Cathay Pacific still hopefull after profits slump 83pc
Carrier expects healthy growth in passenger traffic as falling fares and sluggish cargo business slash earnings for last year by 83 per cent
Cathay Pacific Airways expects better passenger numbers after a dismal 2012, when falling fares and weak cargo demand slashed profit by 83 per cent to HK$916 million.
"On the passenger side, the outlook is stable and looking somewhat better," said Cathay chairman Christopher Pratt, but he added that air fares were still under the expected level.
Outbound travel to Japan had increased 18 per cent so far this year as a result of a weaker yen, said chief operating officer Ivan Chu. But concerns about slack traffic from Japan to Hong Kong and mainland China persist.
Cathay has added 31 extra flights for the Easter holidays, compared with 16 last year, in light of an expected boom in passenger traffic.
But the cargo market had yet to show any signs of a sustained recovery despite a surge in December - the first time in 16 months - said chief executive John Slosar.
The carrier's 2012 result was slightly better than expected as an uptick in the second half offset the HK$935 million of losses in the first.
But the core operations of Cathay and subsidiary Dragonair incurred HK$110 million in losses after tax. Cargo, which accounts for 25 to 30 per cent of income, was the major drag as an overcapacity of freighters led to a price war among operators.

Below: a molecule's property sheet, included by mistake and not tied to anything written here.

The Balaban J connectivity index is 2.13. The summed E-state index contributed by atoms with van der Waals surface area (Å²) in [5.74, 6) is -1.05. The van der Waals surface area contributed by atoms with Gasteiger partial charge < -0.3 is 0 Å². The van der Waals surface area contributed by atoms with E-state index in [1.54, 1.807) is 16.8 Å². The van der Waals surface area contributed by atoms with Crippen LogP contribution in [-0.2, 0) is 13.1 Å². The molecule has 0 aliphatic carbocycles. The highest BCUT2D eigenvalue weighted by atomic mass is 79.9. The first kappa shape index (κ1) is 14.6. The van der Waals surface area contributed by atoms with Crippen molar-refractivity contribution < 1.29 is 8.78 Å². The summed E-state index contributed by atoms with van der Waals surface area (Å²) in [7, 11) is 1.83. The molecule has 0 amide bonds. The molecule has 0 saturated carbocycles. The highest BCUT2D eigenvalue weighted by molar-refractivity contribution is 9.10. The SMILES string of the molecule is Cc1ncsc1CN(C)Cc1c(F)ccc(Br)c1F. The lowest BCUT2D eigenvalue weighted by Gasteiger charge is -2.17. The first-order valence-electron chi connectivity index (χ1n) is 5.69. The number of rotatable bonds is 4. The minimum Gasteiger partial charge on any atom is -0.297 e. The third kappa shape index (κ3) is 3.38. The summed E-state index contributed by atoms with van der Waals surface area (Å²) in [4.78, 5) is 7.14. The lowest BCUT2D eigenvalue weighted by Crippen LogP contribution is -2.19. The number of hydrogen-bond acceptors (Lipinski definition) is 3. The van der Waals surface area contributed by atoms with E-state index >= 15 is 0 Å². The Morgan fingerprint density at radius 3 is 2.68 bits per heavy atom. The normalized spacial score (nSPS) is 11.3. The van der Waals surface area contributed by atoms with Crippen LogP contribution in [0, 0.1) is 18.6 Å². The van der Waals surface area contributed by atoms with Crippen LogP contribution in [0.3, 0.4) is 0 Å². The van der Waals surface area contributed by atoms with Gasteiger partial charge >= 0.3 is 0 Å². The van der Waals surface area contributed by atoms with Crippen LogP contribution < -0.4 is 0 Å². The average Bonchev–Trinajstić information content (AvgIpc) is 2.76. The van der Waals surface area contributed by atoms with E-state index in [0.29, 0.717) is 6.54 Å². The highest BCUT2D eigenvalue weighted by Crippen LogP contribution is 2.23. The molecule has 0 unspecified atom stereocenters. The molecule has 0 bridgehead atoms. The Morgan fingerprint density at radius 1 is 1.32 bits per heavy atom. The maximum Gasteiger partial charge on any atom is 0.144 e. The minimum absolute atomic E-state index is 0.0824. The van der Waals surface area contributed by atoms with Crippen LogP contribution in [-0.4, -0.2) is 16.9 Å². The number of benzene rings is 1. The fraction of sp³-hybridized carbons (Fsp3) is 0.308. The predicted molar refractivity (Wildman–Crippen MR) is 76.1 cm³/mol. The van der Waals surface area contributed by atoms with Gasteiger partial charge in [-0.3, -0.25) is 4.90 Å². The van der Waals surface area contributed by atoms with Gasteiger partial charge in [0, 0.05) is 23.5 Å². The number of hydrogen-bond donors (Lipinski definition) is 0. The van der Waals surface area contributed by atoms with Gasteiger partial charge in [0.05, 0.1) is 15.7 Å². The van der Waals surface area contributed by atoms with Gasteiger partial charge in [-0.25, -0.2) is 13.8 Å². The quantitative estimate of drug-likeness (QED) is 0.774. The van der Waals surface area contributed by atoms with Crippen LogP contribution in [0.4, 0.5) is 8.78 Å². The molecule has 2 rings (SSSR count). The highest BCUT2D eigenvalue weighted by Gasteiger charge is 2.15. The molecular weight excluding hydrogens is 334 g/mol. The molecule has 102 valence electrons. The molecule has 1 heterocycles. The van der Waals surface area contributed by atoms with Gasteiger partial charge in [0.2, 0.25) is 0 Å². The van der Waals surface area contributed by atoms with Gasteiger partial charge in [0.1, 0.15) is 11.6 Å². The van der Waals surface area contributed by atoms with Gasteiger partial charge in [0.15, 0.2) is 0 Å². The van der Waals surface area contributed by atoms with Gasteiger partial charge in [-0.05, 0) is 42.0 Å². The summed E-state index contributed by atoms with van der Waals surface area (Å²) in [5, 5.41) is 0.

Shanghai-based Air China Cargo, which is 49 per cent owned by Cathay, reported HK$600 million in losses.
Cathay has now lowered its expectations for the growth of cargo shipments. It cancelled orders for eight Boeing 777-200 freighters and sold four B747-400 converted freighters to the planemaker on March 1. Air China Cargo, meanwhile, decided to take those eight freighters to replace some of its old ones.
Cathay has acquired three B747-8 freighters, with which it hopes to replenish the fleet and pull the cargo business back into the black.
Leisure travel demand remained strong last year. Passengers from Hong Kong, who are more price-sensitive, tended to buy last-minute deals.
The carrier started a "fanfare" programme last year under which it offers discounts on its website every Tuesday. It has sold more than 50,000 tickets, or 2,000 a week, since the plan was rolled out on October 18.
Passenger yield, or the revenue per seat per kilometre travelled, fell 3.5 per cent year on year. The drop in business- and first-class ticket sales was even steeper as corporate demand remained poor as a result of the economic slowdown in Europe.
"The demand from the financial sector has improved in the first two months [of this year]," said Chu.
Fuel costs, which accounted for 41 per cent of operating costs, jumped 0.8 per cent. The company posted HK$500 million in gains by way of fuel hedging, compared with a gain of HK$1 billion the year before.
It has covered 30 per cent of its expected fuel consumption for this year through hedging and 20 per cent in 2014 and 2015.
Shares in Cathay fell 0.42 per cent to HK$14.20 yesterday.